Shareholder activism has become a fixture of the annual meeting season for many public companies, as shareholders have sought to use the annual meeting process as a vehicle for advancing particular interests, such as environmental, social and corporate governance issues. Shareholders have effectively used the shareholder proposal process created by SEC rules to include a proposal in a company’s proxy statement, and thereby subject to a shareholder vote. While these proposals have been prevalent at the largest public companies for some time, shareholder activists have increasingly turned their attention to public companies with medium-sized market capitalizations. Given the ongoing threat of shareholder activism through the proposal process, public companies must have a plan to quickly respond when a shareholder proposal is received.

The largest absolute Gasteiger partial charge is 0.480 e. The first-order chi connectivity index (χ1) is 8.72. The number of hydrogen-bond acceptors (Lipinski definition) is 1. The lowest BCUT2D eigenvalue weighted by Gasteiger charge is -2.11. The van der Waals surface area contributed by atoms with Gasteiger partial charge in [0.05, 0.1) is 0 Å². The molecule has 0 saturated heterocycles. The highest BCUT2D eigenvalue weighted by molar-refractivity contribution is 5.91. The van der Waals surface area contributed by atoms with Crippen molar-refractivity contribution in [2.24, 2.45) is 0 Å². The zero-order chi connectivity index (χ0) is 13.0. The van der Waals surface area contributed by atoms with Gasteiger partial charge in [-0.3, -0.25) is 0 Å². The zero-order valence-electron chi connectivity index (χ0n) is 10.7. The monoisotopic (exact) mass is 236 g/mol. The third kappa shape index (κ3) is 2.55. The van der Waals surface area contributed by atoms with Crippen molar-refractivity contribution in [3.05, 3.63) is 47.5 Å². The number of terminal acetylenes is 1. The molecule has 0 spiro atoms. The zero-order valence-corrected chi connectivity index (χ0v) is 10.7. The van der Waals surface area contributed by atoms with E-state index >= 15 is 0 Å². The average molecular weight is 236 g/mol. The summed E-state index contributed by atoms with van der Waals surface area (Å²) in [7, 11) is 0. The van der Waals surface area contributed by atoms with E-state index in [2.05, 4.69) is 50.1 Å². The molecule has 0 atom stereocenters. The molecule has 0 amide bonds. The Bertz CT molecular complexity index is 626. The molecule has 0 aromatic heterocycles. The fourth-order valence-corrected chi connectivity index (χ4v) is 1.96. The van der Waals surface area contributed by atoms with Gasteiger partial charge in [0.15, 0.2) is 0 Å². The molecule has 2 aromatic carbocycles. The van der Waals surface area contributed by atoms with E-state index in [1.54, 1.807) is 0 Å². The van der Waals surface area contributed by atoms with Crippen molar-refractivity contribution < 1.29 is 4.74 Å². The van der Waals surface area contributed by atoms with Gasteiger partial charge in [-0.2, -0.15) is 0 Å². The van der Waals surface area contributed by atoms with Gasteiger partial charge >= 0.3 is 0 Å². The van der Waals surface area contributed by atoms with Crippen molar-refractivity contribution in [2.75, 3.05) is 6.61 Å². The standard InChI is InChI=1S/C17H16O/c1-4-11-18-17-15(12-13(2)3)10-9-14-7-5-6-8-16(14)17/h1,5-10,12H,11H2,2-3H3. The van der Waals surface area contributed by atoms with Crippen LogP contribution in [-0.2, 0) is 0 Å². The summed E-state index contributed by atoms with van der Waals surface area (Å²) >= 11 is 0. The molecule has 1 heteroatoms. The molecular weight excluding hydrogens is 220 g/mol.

Under paragraph (i) of Rule 14a-8, a company may exclude a shareholder proposal from its proxy materials if the proposal falls into one of thirteen substantive bases for exclusion. These substantive bases for exclusion address situations where a proposal, among other things, is inconsistent with applicable laws, cannot be implemented by the company, duplicates another proposal, has been substantially implemented, or relates to ordinary business operations. In order to exclude a proposal, a company must first notify the SEC, which is typically done through a request for a “no-action” letter. In the no-action letter request, a company may argue that the subject proposal can be excluded under more than one basis for exclusion.